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Series on Fallout From King Case

December 29, 1991

I am a black male who has gone through the same painful experiences described in the second part of your series "Scenes From the Inner City: Fallout from the Rodney G. King incident," (Part A, Dec 16, 1991).

That's why I've joined the American Civil Liberties Union. I've glued their membership card to the back of my driver's license. It's been a life saver in some of my contacts with local law enforcement officers. After revealing my card in one particular incident, I went from a "hey, you!" to "sir" in less than 10 seconds.

Sadly, carrying an ACLU card will not resolve the complex problems antagonizing relations between black men and the police.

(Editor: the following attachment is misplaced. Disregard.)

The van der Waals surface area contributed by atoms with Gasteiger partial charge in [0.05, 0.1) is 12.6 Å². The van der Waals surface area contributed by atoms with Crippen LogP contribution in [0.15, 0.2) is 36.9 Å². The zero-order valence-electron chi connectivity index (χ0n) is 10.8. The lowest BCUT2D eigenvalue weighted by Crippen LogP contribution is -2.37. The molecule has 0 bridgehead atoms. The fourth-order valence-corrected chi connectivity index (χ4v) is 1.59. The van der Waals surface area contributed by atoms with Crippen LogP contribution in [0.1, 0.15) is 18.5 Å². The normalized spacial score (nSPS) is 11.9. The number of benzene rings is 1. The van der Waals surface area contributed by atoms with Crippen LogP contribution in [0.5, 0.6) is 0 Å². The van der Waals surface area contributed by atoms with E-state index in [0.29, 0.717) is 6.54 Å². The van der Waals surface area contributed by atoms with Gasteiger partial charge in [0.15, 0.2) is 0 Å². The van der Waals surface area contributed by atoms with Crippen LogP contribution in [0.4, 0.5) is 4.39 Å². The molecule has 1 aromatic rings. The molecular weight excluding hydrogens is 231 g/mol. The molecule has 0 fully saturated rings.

Local law enforcement agencies and the black community desperately need to initiate a series of "confidence-building" measures that cumulatively generate greater trust and sensitivity. The effort must be immediate, persistent and far-reaching.

I recently attended an all-day symposium sponsored by a well-known black organization titled "The Survival of the Black Male." Notable representatives of the health, education and business communities conducted informal workshops geared to the unique needs of black men. By the end of the day I was on a first-name basis with people whom I'd met only that afternoon. I've since wondered how much better that symposium might have been had black men and police officers had the opportunity to discuss the survival of the black male.

DANIEL T. BARKLEY, Irvine

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